SPEECH: PRIME MINISTER VOREQE BAINIMARAMA AT THE OPENING OF THE PACIFIC REGIONAL SEMINAR ON THE UN SPECIAL COMMITTEE ON DECOLONISATION

It is my great pleasure to welcome you all to Fiji and to this Regional Seminar of the UN’s Special Committee on Decolonisation.

This is the fourth time that Fiji has hosted this Seminar over the course of the last 16 years.

On behalf of the Fijian people and the Government of Fiji, Bula vinaka! Welcome back.

Understanding that many different and unique relationships of what we would call colonialism exist, our task is to sort them out and find solutions that are both principled and pragmatic.

In order to do that, I believe we must listen to the people. If they choose independence, we must respect and support their decision; if they choose some form of association, we must support their right to negotiate as equals – the relationship that best serves their interests. In Fiji, we are neutral about what each person decides, but we are most adamant that the decision must be theirs.

If we take this principled and pragmatic approach, then our emotions can be channeled into the joy of knowing that each country has had the ability and freedom to determine its own future.

This regional seminar provides an opportunity for you as delegates and members of the Special Committee to gain a deeper understanding of the issues that face the 17 territories listed on the UN List of Non-Self-Governing Territories.

The Special Committee will then convene in New York next month, where it will address progress in the efforts for self-determination – together with other developments – within these non self-governing territories.

As I’m sure most of you are aware, the process of decolonisation involves a much broader collection of issues than those specifically related to self-determination.

It involves careful consideration of what I would call “nation-building issues.” Issues like education; social structures; infrastructure; institutions; political legacies; and natural resources, to name just a few.

All these areas must be discussed as part of any decision on self-determination, so that a country is equipped not just to take control of its political destiny, but its future development across a broad front.

We know all too well here in Fiji how legacies from the colonial era have challenged development, hindered progress and prevented a country from moving forward as a unified nation-state.

Fiji inherited colonial institutions at its Independence that served as sources of division within our society. In the years that followed, certain members of the elite were able to exploit these institutions to further sow the seeds of discord and fear in our communities in self-serving attempts to protect their own privileged positions.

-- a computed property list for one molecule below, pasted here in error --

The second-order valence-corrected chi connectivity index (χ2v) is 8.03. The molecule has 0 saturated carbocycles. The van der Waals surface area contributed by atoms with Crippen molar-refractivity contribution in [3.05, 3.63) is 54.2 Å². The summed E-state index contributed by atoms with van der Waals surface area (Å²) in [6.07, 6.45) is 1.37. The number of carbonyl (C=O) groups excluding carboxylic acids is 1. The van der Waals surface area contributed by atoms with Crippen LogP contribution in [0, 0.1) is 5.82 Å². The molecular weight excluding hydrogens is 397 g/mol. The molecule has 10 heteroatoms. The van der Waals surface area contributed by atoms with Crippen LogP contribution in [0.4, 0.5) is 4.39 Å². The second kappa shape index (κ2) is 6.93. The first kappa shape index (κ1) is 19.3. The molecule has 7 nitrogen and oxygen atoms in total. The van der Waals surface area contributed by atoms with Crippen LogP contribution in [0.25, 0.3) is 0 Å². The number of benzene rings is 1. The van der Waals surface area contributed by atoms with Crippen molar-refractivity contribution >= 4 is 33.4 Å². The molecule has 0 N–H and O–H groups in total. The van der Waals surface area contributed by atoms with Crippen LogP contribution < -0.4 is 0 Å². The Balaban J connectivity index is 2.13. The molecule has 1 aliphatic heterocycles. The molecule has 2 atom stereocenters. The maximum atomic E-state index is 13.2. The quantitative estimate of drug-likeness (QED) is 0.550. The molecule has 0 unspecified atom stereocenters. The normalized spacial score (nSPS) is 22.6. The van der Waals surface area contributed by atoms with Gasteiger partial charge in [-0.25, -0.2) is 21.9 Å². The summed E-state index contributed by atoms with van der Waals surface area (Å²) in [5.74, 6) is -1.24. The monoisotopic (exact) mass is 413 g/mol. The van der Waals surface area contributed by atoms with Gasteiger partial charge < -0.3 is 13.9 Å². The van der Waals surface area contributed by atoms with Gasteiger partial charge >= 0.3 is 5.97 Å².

I’m sure that most of you are aware of the struggles we have faced over the past quarter century, so I will not linger on them in detail.

Suffice it to say that we have only recently emerged from this era of turmoil and strife after a period of reforms and bold leadership, culminating, finally, in a Constitution that is worthy of the Fijian people. One that upholds the legal and moral basis of common and equal citizenry without denying anyone’s individuality or culture.

Under this Constitution, our country will go to the polls in September, when for the first time all Fijians will have an equal vote for who they want to lead our nation’s new parliamentary democracy.

Ladies and Gentlemen,

I’m proud to say that Fiji is working with the Melanesian Spearhead Group and the Special Committee itself to support the efforts of the Kanak people in New Caledonia for the transfer of power to the New Caledonian authorities as per the roadmap set out by the Noumea Accord.

As would be expected, a number of challenges have emerged, but Fiji will continue to encourage both sides to work positively within the spirit of the Agreement towards a result that is seen as legitimate by all parties.

Ladies and Gentlemen,

I urge you to make the most of the three days of this seminar to hear the unique stories of all the non-self governing territories represented here, and to consider how best the Special Committee can support them.

As the UN Secretary-General himself said at the organisational session of the Special Committee last year, “fresh and creative” approaches are required, and the Committee no longer has “the luxury of indulging in rhetoric and rituals.” Such fresh and creative approaches must come from you, the delegates and representatives on the Committee.

Having said that, I hope that you will find a little time to enjoy the hospitality and friendliness of the Fijian people, and to explore our country and all it has to offer its guests.

With these few remarks, I have the great honour to officially open the 2014 Pacific Regional Seminar on Decolonisation.

Vinaka vakalevu. Thank you.